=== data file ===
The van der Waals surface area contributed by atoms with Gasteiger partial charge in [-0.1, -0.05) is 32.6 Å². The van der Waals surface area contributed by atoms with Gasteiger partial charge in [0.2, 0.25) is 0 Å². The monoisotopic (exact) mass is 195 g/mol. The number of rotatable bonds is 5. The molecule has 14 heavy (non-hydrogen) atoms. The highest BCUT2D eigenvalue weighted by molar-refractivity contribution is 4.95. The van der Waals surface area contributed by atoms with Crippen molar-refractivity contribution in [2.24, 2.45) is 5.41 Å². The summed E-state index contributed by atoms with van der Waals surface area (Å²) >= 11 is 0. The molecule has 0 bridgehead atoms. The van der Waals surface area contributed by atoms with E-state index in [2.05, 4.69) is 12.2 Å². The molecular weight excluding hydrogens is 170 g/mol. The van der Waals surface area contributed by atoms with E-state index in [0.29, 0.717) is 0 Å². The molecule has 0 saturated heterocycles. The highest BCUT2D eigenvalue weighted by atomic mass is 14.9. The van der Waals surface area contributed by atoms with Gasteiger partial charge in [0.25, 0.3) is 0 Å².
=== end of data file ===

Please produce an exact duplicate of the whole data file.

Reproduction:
The van der Waals surface area contributed by atoms with Gasteiger partial charge in [-0.1, -0.05) is 32.6 Å². The van der Waals surface area contributed by atoms with Gasteiger partial charge in [0.2, 0.25) is 0 Å². The monoisotopic (exact) mass is 195 g/mol. The number of rotatable bonds is 5. The molecule has 14 heavy (non-hydrogen) atoms. The highest BCUT2D eigenvalue weighted by molar-refractivity contribution is 4.95. The van der Waals surface area contributed by atoms with Crippen molar-refractivity contribution in [2.24, 2.45) is 5.41 Å². The summed E-state index contributed by atoms with van der Waals surface area (Å²) >= 11 is 0. The molecule has 0 bridgehead atoms. The van der Waals surface area contributed by atoms with E-state index in [2.05, 4.69) is 12.2 Å². The molecular weight excluding hydrogens is 170 g/mol. The van der Waals surface area contributed by atoms with E-state index in [0.29, 0.717) is 0 Å². The molecule has 0 saturated heterocycles. The highest BCUT2D eigenvalue weighted by atomic mass is 14.9. The van der Waals surface area contributed by atoms with Gasteiger partial charge in [0.25, 0.3) is 0 Å².